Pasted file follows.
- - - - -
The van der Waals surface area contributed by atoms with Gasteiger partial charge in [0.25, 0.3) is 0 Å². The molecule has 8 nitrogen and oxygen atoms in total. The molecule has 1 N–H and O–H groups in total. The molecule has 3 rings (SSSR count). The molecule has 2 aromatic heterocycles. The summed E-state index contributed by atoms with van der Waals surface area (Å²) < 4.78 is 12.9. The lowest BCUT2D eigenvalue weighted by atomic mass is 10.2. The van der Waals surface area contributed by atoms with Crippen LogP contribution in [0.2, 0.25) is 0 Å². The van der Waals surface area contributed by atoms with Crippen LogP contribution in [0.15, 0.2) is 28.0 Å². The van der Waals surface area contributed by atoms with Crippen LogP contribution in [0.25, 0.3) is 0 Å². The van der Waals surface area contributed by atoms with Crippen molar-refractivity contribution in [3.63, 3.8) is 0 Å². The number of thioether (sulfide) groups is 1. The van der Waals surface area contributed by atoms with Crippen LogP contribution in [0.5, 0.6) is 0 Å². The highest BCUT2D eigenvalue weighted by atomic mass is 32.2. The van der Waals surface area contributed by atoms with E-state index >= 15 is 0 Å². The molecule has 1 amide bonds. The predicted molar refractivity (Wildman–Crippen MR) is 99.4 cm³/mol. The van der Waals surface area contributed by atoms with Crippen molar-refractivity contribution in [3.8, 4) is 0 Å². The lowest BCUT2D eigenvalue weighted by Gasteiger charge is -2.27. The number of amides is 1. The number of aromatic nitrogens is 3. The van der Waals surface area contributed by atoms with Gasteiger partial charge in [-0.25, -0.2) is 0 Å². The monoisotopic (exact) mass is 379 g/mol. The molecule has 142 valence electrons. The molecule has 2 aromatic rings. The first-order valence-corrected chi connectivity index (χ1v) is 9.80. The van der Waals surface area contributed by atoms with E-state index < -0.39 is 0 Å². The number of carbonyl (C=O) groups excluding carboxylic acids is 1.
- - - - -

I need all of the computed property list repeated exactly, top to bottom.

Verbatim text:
The van der Waals surface area contributed by atoms with Gasteiger partial charge in [0.25, 0.3) is 0 Å². The molecule has 8 nitrogen and oxygen atoms in total. The molecule has 1 N–H and O–H groups in total. The molecule has 3 rings (SSSR count). The molecule has 2 aromatic heterocycles. The summed E-state index contributed by atoms with van der Waals surface area (Å²) < 4.78 is 12.9. The lowest BCUT2D eigenvalue weighted by atomic mass is 10.2. The van der Waals surface area contributed by atoms with Crippen LogP contribution in [0.2, 0.25) is 0 Å². The van der Waals surface area contributed by atoms with Crippen LogP contribution in [0.15, 0.2) is 28.0 Å². The van der Waals surface area contributed by atoms with Crippen LogP contribution in [0.25, 0.3) is 0 Å². The van der Waals surface area contributed by atoms with Crippen molar-refractivity contribution in [3.63, 3.8) is 0 Å². The number of thioether (sulfide) groups is 1. The van der Waals surface area contributed by atoms with Crippen LogP contribution in [0.5, 0.6) is 0 Å². The highest BCUT2D eigenvalue weighted by atomic mass is 32.2. The van der Waals surface area contributed by atoms with E-state index >= 15 is 0 Å². The molecule has 1 amide bonds. The predicted molar refractivity (Wildman–Crippen MR) is 99.4 cm³/mol. The van der Waals surface area contributed by atoms with Crippen molar-refractivity contribution in [3.8, 4) is 0 Å². The lowest BCUT2D eigenvalue weighted by Gasteiger charge is -2.27. The number of amides is 1. The number of aromatic nitrogens is 3. The van der Waals surface area contributed by atoms with Gasteiger partial charge in [-0.25, -0.2) is 0 Å². The monoisotopic (exact) mass is 379 g/mol. The molecule has 142 valence electrons. The molecule has 2 aromatic rings. The first-order valence-corrected chi connectivity index (χ1v) is 9.80. The van der Waals surface area contributed by atoms with E-state index < -0.39 is 0 Å². The number of carbonyl (C=O) groups excluding carboxylic acids is 1.